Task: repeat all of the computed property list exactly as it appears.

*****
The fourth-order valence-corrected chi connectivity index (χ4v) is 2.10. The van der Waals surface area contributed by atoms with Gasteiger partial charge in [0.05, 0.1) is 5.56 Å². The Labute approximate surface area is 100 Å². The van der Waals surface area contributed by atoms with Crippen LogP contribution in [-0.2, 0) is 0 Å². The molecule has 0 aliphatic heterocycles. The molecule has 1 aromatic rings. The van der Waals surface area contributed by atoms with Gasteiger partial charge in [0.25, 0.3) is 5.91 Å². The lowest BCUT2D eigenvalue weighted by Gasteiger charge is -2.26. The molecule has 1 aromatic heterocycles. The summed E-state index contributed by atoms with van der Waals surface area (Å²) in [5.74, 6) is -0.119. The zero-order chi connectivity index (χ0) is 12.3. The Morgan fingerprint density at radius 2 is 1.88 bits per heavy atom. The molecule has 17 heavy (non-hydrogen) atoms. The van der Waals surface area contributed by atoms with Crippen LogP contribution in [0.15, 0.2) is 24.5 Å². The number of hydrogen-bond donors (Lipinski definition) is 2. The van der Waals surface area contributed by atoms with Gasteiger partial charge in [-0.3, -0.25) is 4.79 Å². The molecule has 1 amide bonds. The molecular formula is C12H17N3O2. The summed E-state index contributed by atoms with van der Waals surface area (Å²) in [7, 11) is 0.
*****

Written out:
The fourth-order valence-corrected chi connectivity index (χ4v) is 2.10. The van der Waals surface area contributed by atoms with Gasteiger partial charge in [0.05, 0.1) is 5.56 Å². The Labute approximate surface area is 100 Å². The van der Waals surface area contributed by atoms with Crippen LogP contribution in [-0.2, 0) is 0 Å². The molecule has 0 aliphatic heterocycles. The molecule has 1 aromatic rings. The van der Waals surface area contributed by atoms with Gasteiger partial charge in [0.25, 0.3) is 5.91 Å². The lowest BCUT2D eigenvalue weighted by Gasteiger charge is -2.26. The molecule has 1 aromatic heterocycles. The summed E-state index contributed by atoms with van der Waals surface area (Å²) in [5.74, 6) is -0.119. The zero-order chi connectivity index (χ0) is 12.3. The Morgan fingerprint density at radius 2 is 1.88 bits per heavy atom. The molecule has 17 heavy (non-hydrogen) atoms. The van der Waals surface area contributed by atoms with Crippen LogP contribution in [0.15, 0.2) is 24.5 Å². The number of hydrogen-bond donors (Lipinski definition) is 2. The van der Waals surface area contributed by atoms with Gasteiger partial charge in [-0.3, -0.25) is 4.79 Å². The molecule has 1 amide bonds. The molecular formula is C12H17N3O2. The summed E-state index contributed by atoms with van der Waals surface area (Å²) in [7, 11) is 0.